Saturday, 15 November 2008

Gunumeleng - The pre-monsoon storm season

Gunumeleng, the next season in the year, according to the aboriginal people from the Kakadu area, can last from mid-October to late December, and may, in fact, last from a few weeks to several months. It is the pre-monsoon season of hot weather that becomes more and more humid. Thunderstorms build in the afternoons and scattered showers bring a tinge of green to the dry land. As the streams begin to run, acidic water that washes from the floodplains can cause fish to die in billabongs with low oxygen levels. Waterbirds spread out as surface water and new growth become more widespread. Barramundi move from the waterholes downstream to the estuaries to breed.

We are still waiting for the rains. We definitely have the heat and humidity and a lot less breeze in the early evening than we had in October.

The trees, however, seem to get the message when it is their time to shine, almost as if they can feel the rains coming.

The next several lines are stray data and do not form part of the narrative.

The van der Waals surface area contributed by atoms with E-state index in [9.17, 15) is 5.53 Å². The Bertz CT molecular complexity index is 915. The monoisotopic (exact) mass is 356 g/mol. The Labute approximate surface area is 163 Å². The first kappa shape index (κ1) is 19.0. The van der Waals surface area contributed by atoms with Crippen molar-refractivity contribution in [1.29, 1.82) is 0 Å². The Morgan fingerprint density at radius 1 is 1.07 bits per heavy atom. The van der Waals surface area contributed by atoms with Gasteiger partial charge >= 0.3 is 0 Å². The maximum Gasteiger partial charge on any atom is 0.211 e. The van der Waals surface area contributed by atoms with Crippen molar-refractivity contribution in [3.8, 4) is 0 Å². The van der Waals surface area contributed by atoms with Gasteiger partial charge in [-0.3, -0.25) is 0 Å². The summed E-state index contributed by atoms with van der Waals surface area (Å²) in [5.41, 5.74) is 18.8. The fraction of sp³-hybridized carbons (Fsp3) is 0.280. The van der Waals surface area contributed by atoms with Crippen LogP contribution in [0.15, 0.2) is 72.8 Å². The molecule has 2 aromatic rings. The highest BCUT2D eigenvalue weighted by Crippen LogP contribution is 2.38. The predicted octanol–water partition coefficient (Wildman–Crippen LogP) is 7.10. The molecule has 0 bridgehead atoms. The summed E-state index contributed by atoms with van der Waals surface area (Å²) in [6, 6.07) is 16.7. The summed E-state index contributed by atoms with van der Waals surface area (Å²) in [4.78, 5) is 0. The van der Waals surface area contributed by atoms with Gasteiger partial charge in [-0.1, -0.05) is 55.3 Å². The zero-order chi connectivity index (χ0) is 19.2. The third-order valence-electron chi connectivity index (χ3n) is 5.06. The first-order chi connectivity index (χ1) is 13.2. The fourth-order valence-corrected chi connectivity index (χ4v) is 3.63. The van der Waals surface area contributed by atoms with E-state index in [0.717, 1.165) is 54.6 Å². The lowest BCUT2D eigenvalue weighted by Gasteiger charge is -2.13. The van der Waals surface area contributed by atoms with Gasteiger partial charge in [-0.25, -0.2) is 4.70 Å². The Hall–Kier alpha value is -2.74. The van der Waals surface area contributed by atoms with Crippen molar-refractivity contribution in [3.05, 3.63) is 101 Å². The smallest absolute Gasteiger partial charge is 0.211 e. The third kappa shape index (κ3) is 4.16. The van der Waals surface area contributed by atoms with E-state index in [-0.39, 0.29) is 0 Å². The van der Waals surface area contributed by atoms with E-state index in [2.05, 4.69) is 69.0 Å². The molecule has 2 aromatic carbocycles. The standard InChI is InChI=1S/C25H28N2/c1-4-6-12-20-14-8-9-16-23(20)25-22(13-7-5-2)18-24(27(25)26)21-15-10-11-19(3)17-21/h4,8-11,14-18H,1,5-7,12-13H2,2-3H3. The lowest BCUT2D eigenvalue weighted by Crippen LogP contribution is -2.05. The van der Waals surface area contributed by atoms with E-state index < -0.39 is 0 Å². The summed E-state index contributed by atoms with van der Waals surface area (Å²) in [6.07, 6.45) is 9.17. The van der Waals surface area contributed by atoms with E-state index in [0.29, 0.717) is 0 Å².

The umbrella tree (Schefflera actinophylla) is native to northern Queensland, north of the tropic of Capricorn. In the close up of the flower there is a brightly coloured rainbow lorikeet, feasting on the nectar.

The red poinciana (Delonix regia) is an old favourite in Darwin, and some would try to call it a weed, but at this time of the year it can put on a spectacular display. As the flowers fall there is a red carpet beneath it.

The orange poinciana is relatively rare, with a few specimins in Darwin which are equally colourful.

In the picture with the “grounded buoy” you will see the following: to the left of the buoy, a yellow/orange bougainvillea, then moving to the right, a large red poinciana, a pinkish/orange bougainvillea, a purple bougainvillea intertwined with an orange poinciana. If you look at the ground below you will notice that none of the plants are getting very much TLC, and they are still putting on quite a good performance, with very little rain.

No comments: